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The City: Vincor blimey!

Published:  18 January, 2007

With the global wine and spirits business consolidating further, Robert Sands, the chairman and CEO of Constellation Brands, is determined not to be left on the sidelines, says Ron Emler.

Having failed to put together a viable consortium bid for Allied Domecq, he has targeted another of the world's biggest wine groups by revenue, Vincor of Canada. No formal bid has yet been made, but Constellation has made an unsolicited approach at a price of about C$1.4bn (675m), a premium of about 40% over the previous night's share price. The price would include Vincor's debts of about C$305m.

Sands said recently that wine would be the fastest-growing category' in the drinks market, and he is moving swiftly to reinforce Constellation's position in the global market. Having taken over BRL Hardy three years ago, last year he pounced on Robert Mondavi for $1.3bn. He then said he could find up to $2bn for further purchases and would have raised more to snatch Allied from Pernod-Ricard.

Vincor has started a war of words with Constellation, claiming that the predator had indicated it would pay a higher price and that C$31 per share is opportunistic, inadequate' and grossly undervalu[ing]' Vincor's growth prospects. It reckons that acquiring Vincor could potentially generate synergies that would double Constellation's earnings before interest, taxes, depreciation and amortisation.

Vincor's shares shot up by more than 50% on the news, and the company effectively put itself up for grabs by seeking a white knight' bidder who would rescue it from Constellation's grasp. It reckons there are several potential groups that are interested and that the battle of the number-crunchers has now begun.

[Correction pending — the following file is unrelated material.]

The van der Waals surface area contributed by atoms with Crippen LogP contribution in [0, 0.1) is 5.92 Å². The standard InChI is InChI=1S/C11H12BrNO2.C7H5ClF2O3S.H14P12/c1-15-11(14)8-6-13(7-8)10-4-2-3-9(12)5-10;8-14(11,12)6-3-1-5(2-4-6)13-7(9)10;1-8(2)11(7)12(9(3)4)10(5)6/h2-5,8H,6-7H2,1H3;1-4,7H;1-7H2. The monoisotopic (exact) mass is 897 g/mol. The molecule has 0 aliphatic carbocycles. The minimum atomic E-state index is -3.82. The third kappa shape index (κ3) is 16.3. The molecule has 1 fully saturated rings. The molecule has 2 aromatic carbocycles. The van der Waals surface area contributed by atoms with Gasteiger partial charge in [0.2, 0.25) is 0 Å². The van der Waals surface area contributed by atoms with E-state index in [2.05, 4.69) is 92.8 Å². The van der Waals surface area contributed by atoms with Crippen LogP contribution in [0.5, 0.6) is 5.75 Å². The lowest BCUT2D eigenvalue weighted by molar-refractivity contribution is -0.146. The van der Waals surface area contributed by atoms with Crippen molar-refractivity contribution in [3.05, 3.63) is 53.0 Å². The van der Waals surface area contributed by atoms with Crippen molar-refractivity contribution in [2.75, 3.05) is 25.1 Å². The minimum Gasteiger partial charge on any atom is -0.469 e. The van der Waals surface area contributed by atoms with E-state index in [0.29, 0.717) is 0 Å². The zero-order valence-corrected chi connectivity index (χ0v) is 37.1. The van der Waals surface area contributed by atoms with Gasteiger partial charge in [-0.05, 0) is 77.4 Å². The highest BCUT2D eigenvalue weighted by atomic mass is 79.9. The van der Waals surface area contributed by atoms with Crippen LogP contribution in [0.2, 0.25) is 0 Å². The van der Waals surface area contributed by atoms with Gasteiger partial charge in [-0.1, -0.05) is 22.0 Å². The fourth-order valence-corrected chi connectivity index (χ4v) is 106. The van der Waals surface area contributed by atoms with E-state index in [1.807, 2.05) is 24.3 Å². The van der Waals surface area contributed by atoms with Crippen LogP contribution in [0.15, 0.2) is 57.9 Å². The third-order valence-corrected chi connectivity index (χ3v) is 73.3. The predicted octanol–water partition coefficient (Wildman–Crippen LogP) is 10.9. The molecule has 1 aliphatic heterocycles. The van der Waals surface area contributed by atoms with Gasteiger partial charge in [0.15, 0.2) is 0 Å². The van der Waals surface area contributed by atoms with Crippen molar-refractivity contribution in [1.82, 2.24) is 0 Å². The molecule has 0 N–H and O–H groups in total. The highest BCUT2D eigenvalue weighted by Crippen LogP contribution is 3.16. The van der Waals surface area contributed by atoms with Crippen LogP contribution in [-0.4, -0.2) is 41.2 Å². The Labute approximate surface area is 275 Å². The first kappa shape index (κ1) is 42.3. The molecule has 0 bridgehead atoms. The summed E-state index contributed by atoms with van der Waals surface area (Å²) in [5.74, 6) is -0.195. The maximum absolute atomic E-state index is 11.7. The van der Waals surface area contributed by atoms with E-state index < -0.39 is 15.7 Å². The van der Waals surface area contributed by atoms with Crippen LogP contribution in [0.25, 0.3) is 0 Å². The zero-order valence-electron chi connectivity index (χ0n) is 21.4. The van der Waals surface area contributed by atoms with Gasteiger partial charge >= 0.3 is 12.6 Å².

For its part, Constellation has indicated that if Vincor provides extra financial information, it might increase the sum it is willing to pay. Sands claims that Vincor faces difficult operating conditions in the US, UK and Australia, where it lacks scale'.

Constellation, whose sales are four times those of Vincor, has launched its assault at a time when Vincor is vulnerable following a takeover spree in the past few years. The benefits of these deals have yet to flow through, the company claims, but in August it announced disappointing annual results and the shares plunged to below C$30, having stood at nearly C$37 just after Christmas.

The Canadian group's board now has about two months in which to fight off Constellation or secure a higher bid, and analysts are advising shareholders to sit tight until a clear picture emerges.